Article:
The blueprint for the project, which began before UConn 2000 but has financially benefitted from the legislation, is for 10 classroom upgrades per year at a cost of approximately $1.2 million. The project has been extended to include the regional campuses and the School of Law.

According to Gorham, costs associated with the upgrades are in the $60,000 to $70,000 range for a 30-seat classroom, $100,000 for an 80-seat classroom and close to $200,000 for a large lecture hall.

"Since computers were introduced in the 1980s, most technologies have been getting progressively less costly and that is helping us to stretch the budget," said Gorham.

A typical classroom upgrade includes nearly a dozen pieces of equipment, such as laptop computer ports, document camera, desktop computer, preview monitor, 35mm slide projectors, VCR, video/data projector along with a touch screen panel to control all of the installed technologies and room lighting, as well as aesthetic enhancements.

"In some rooms we can now connect students and faculty to remote sites, communicating with other classrooms and other campuses," said Keith Barker, associate vice provost and director of the Institute for Teaching and Learning, which has responsibility for the overall project.

"Our high-tech classrooms are well used by our faculty," said Barker, adding that there's a "911" number to call just in case of any glitch.

"We've made the rooms and equipment user-friendly," he added. "All a faculty member has to do is to look at a menu and intuitively work his or her way through."

Recognition for progress with the project came in the spring, when the Chancellor's Information Technology Awards turned the spotlight on seven media technicians in the University Center for Instructional Media &Technology. Honored in the April ceremony were Jeffrey Albright, Michael Bolduk, Douglas Erickson, Barry Jezek, Kenneth Kamay, Lance Nye and Randolph Smith.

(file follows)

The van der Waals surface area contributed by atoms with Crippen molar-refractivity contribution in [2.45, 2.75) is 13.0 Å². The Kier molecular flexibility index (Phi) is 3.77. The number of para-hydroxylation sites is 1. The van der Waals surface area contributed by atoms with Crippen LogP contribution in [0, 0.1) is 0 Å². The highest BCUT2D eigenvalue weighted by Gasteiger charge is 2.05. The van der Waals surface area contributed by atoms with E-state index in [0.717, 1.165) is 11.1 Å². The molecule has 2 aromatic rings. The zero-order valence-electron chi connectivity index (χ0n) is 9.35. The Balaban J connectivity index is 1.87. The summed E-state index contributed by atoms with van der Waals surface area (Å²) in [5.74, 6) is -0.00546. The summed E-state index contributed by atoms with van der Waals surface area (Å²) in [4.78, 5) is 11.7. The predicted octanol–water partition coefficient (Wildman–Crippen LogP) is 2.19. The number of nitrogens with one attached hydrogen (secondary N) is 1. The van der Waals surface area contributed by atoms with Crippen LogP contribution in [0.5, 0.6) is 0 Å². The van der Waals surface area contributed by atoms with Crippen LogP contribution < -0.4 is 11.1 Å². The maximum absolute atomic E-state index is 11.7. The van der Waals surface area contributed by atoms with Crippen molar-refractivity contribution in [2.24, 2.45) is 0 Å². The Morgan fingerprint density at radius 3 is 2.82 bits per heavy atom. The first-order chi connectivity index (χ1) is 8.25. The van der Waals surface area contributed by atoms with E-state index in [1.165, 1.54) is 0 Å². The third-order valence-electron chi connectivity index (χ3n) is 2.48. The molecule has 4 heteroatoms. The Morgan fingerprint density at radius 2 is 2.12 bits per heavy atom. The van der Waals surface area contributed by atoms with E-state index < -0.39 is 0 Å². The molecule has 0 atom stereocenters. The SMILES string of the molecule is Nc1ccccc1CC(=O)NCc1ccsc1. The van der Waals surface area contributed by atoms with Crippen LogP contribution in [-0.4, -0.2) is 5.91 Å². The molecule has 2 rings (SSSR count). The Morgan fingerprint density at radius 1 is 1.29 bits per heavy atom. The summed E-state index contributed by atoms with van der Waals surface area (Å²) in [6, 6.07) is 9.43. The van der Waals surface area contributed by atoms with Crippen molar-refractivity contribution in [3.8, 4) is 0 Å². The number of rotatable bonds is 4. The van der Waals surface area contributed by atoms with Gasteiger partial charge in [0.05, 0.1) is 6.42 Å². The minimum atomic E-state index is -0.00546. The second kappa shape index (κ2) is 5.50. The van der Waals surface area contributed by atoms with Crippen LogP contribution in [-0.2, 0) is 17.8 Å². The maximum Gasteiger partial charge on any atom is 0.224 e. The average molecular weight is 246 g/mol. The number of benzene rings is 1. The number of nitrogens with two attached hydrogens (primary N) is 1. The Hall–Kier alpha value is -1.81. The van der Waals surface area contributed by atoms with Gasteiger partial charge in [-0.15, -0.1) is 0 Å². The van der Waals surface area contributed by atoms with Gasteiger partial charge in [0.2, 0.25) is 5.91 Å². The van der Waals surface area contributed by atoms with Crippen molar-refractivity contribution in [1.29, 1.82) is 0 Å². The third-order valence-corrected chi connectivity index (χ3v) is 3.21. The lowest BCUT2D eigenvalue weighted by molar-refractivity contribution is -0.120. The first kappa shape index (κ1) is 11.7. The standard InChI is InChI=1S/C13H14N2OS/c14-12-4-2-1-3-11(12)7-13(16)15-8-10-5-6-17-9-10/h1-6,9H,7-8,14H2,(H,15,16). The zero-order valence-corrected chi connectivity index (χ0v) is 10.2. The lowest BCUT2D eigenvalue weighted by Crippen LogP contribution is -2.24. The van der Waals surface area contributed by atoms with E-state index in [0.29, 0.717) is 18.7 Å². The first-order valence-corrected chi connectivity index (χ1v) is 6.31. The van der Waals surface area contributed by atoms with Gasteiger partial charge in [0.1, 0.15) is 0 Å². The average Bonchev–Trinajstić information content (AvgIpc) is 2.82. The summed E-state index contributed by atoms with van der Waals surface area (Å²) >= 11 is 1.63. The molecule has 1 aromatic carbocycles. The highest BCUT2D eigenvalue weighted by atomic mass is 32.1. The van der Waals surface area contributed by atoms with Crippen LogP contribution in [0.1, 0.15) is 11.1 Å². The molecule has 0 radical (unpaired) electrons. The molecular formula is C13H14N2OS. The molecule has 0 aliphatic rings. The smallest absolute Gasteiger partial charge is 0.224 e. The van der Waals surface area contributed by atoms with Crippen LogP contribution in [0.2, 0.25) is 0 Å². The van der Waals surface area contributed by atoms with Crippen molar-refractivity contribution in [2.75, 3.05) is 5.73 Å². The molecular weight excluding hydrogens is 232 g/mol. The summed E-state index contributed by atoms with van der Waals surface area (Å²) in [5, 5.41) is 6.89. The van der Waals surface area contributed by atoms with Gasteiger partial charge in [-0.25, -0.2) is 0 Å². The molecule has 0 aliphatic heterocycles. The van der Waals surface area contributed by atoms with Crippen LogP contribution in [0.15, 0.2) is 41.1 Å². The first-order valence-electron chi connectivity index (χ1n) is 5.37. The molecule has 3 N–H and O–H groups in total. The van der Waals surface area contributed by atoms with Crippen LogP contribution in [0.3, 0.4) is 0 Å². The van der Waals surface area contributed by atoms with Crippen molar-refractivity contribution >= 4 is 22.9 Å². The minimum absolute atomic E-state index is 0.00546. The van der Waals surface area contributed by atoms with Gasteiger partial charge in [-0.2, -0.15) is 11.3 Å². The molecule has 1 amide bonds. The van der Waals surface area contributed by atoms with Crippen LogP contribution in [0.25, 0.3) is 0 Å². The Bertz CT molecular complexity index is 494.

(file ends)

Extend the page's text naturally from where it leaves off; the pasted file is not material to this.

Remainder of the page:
The seven were formally recognized for their involvement in the design, installation, and maintenance of the support systems in 84 mediated or high-tech classrooms and auditoria on the Storrs campus. They were also recognized for their swift responsiveness and ingenious solutions to technical problems that enable professors to use the mediated classrooms seamlessly.

"If you look back, this has been an extremely successful project," said Fred Maryanski, vice chancellor for academic administration, who is credited with launching the project with the support of a committee of faculty and staff.

"What this project has done is to place us among the leaders nationally in terms of high-tech instructional facilities," Maryanski said.

That statement was underscored last semester by a visiting professor from Virginia Tech, who told University officials he was most impressed by the wealth of high-tech resources made available to him to support his lectures.

As the project comes down the homestretch, that comment is clearly a high point to be savored.

Claudia G. Chamberlain